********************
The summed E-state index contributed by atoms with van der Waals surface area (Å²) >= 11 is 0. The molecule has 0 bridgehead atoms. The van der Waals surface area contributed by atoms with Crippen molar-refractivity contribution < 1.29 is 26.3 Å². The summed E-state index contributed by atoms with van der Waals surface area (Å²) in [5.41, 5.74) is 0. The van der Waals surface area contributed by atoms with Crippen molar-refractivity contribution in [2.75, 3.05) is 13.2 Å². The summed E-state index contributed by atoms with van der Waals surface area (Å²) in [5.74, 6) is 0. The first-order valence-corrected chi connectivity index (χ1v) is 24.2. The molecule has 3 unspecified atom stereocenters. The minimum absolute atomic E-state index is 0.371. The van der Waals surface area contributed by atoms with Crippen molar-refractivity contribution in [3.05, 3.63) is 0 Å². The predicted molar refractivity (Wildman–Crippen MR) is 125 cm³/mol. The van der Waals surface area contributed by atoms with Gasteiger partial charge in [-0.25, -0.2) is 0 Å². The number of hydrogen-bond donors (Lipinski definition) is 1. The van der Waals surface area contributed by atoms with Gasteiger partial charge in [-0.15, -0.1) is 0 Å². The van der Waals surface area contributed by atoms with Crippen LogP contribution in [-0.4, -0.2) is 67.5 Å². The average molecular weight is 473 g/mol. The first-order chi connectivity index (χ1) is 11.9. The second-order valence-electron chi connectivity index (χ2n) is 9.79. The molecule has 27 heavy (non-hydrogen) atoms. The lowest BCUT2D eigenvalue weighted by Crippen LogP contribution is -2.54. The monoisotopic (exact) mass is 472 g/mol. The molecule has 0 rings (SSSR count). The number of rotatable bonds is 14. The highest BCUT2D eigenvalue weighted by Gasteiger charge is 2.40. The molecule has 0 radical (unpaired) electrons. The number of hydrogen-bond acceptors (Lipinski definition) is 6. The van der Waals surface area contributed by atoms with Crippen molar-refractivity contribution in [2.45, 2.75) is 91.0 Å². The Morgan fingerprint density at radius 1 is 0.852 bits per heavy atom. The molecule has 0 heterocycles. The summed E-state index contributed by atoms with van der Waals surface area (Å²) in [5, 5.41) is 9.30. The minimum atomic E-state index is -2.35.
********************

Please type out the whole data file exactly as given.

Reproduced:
The summed E-state index contributed by atoms with van der Waals surface area (Å²) >= 11 is 0. The molecule has 0 bridgehead atoms. The van der Waals surface area contributed by atoms with Crippen molar-refractivity contribution < 1.29 is 26.3 Å². The summed E-state index contributed by atoms with van der Waals surface area (Å²) in [5.41, 5.74) is 0. The van der Waals surface area contributed by atoms with Crippen molar-refractivity contribution in [2.75, 3.05) is 13.2 Å². The summed E-state index contributed by atoms with van der Waals surface area (Å²) in [5.74, 6) is 0. The first-order valence-corrected chi connectivity index (χ1v) is 24.2. The molecule has 3 unspecified atom stereocenters. The minimum absolute atomic E-state index is 0.371. The van der Waals surface area contributed by atoms with Crippen molar-refractivity contribution in [3.05, 3.63) is 0 Å². The predicted molar refractivity (Wildman–Crippen MR) is 125 cm³/mol. The van der Waals surface area contributed by atoms with Gasteiger partial charge in [-0.25, -0.2) is 0 Å². The number of hydrogen-bond donors (Lipinski definition) is 1. The van der Waals surface area contributed by atoms with Gasteiger partial charge in [-0.15, -0.1) is 0 Å². The van der Waals surface area contributed by atoms with Crippen LogP contribution in [-0.4, -0.2) is 67.5 Å². The average molecular weight is 473 g/mol. The first-order chi connectivity index (χ1) is 11.9. The second-order valence-electron chi connectivity index (χ2n) is 9.79. The molecule has 27 heavy (non-hydrogen) atoms. The lowest BCUT2D eigenvalue weighted by Crippen LogP contribution is -2.54. The monoisotopic (exact) mass is 472 g/mol. The molecule has 0 rings (SSSR count). The number of rotatable bonds is 14. The highest BCUT2D eigenvalue weighted by Gasteiger charge is 2.40. The molecule has 0 radical (unpaired) electrons. The number of hydrogen-bond acceptors (Lipinski definition) is 6. The van der Waals surface area contributed by atoms with Crippen molar-refractivity contribution in [2.45, 2.75) is 91.0 Å². The Morgan fingerprint density at radius 1 is 0.852 bits per heavy atom. The molecule has 0 heterocycles. The summed E-state index contributed by atoms with van der Waals surface area (Å²) in [5, 5.41) is 9.30. The minimum atomic E-state index is -2.35.